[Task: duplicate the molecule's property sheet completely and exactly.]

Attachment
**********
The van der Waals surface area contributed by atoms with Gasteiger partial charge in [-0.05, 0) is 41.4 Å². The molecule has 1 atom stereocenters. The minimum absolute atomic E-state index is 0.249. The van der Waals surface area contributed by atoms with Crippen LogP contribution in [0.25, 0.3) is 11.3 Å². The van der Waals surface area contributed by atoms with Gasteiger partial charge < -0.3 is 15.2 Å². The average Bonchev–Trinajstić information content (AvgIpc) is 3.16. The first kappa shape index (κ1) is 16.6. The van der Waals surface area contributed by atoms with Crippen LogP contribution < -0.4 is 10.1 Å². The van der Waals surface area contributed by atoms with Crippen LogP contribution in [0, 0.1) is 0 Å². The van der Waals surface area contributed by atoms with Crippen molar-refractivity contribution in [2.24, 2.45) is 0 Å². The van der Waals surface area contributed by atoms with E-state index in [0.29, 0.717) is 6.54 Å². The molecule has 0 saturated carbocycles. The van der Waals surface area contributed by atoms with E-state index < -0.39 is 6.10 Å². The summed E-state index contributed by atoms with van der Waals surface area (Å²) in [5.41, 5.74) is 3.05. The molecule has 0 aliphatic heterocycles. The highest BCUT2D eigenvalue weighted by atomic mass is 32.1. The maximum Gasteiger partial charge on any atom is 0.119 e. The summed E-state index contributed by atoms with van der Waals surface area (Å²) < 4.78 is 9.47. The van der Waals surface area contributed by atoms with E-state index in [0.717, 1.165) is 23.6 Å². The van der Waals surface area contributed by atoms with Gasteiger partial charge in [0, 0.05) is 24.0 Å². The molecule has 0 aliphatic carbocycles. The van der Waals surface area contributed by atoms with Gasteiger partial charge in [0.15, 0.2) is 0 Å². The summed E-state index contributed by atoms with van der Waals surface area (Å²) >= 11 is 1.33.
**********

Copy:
The van der Waals surface area contributed by atoms with Gasteiger partial charge in [-0.05, 0) is 41.4 Å². The molecule has 1 atom stereocenters. The minimum absolute atomic E-state index is 0.249. The van der Waals surface area contributed by atoms with Crippen LogP contribution in [0.25, 0.3) is 11.3 Å². The van der Waals surface area contributed by atoms with Gasteiger partial charge < -0.3 is 15.2 Å². The average Bonchev–Trinajstić information content (AvgIpc) is 3.16. The first kappa shape index (κ1) is 16.6. The van der Waals surface area contributed by atoms with Crippen LogP contribution < -0.4 is 10.1 Å². The van der Waals surface area contributed by atoms with Crippen LogP contribution in [0, 0.1) is 0 Å². The van der Waals surface area contributed by atoms with Crippen molar-refractivity contribution in [2.24, 2.45) is 0 Å². The van der Waals surface area contributed by atoms with E-state index in [0.29, 0.717) is 6.54 Å². The molecule has 0 saturated carbocycles. The van der Waals surface area contributed by atoms with E-state index < -0.39 is 6.10 Å². The summed E-state index contributed by atoms with van der Waals surface area (Å²) in [5.41, 5.74) is 3.05. The molecule has 0 aliphatic heterocycles. The highest BCUT2D eigenvalue weighted by atomic mass is 32.1. The maximum Gasteiger partial charge on any atom is 0.119 e. The summed E-state index contributed by atoms with van der Waals surface area (Å²) < 4.78 is 9.47. The van der Waals surface area contributed by atoms with E-state index in [0.717, 1.165) is 23.6 Å². The van der Waals surface area contributed by atoms with Gasteiger partial charge in [0, 0.05) is 24.0 Å². The molecule has 0 aliphatic carbocycles. The van der Waals surface area contributed by atoms with Gasteiger partial charge in [0.15, 0.2) is 0 Å². The summed E-state index contributed by atoms with van der Waals surface area (Å²) >= 11 is 1.33.